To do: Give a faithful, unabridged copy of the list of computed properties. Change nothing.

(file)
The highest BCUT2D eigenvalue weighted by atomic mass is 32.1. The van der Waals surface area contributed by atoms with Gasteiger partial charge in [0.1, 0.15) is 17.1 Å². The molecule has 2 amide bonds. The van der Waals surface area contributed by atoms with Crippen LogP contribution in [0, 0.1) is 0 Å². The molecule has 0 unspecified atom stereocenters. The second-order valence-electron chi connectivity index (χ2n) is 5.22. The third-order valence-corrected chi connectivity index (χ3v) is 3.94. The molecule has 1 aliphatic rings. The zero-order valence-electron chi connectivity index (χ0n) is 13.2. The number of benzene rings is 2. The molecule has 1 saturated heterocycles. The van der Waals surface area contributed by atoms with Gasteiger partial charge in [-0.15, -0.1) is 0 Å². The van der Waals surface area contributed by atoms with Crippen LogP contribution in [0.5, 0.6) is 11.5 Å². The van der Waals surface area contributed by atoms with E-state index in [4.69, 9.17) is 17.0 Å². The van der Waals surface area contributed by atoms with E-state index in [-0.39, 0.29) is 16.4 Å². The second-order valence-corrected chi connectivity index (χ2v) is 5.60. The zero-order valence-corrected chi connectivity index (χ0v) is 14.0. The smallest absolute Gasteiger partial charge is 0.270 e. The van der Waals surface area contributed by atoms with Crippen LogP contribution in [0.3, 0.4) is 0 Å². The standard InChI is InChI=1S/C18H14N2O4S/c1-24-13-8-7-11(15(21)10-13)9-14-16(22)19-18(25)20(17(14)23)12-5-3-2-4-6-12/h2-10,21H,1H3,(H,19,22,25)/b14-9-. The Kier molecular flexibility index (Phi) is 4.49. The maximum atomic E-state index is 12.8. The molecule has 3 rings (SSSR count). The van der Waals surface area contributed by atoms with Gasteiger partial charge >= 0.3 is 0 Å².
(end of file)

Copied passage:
The highest BCUT2D eigenvalue weighted by atomic mass is 32.1. The van der Waals surface area contributed by atoms with Gasteiger partial charge in [0.1, 0.15) is 17.1 Å². The molecule has 2 amide bonds. The van der Waals surface area contributed by atoms with Crippen LogP contribution in [0, 0.1) is 0 Å². The molecule has 0 unspecified atom stereocenters. The second-order valence-electron chi connectivity index (χ2n) is 5.22. The third-order valence-corrected chi connectivity index (χ3v) is 3.94. The molecule has 1 aliphatic rings. The zero-order valence-electron chi connectivity index (χ0n) is 13.2. The number of benzene rings is 2. The molecule has 1 saturated heterocycles. The van der Waals surface area contributed by atoms with Gasteiger partial charge in [-0.15, -0.1) is 0 Å². The van der Waals surface area contributed by atoms with Crippen LogP contribution in [0.5, 0.6) is 11.5 Å². The van der Waals surface area contributed by atoms with E-state index in [4.69, 9.17) is 17.0 Å². The van der Waals surface area contributed by atoms with E-state index in [-0.39, 0.29) is 16.4 Å². The second-order valence-corrected chi connectivity index (χ2v) is 5.60. The zero-order valence-corrected chi connectivity index (χ0v) is 14.0. The smallest absolute Gasteiger partial charge is 0.270 e. The van der Waals surface area contributed by atoms with Crippen LogP contribution in [0.3, 0.4) is 0 Å². The standard InChI is InChI=1S/C18H14N2O4S/c1-24-13-8-7-11(15(21)10-13)9-14-16(22)19-18(25)20(17(14)23)12-5-3-2-4-6-12/h2-10,21H,1H3,(H,19,22,25)/b14-9-. The Kier molecular flexibility index (Phi) is 4.49. The maximum atomic E-state index is 12.8. The molecule has 3 rings (SSSR count). The van der Waals surface area contributed by atoms with Gasteiger partial charge >= 0.3 is 0 Å².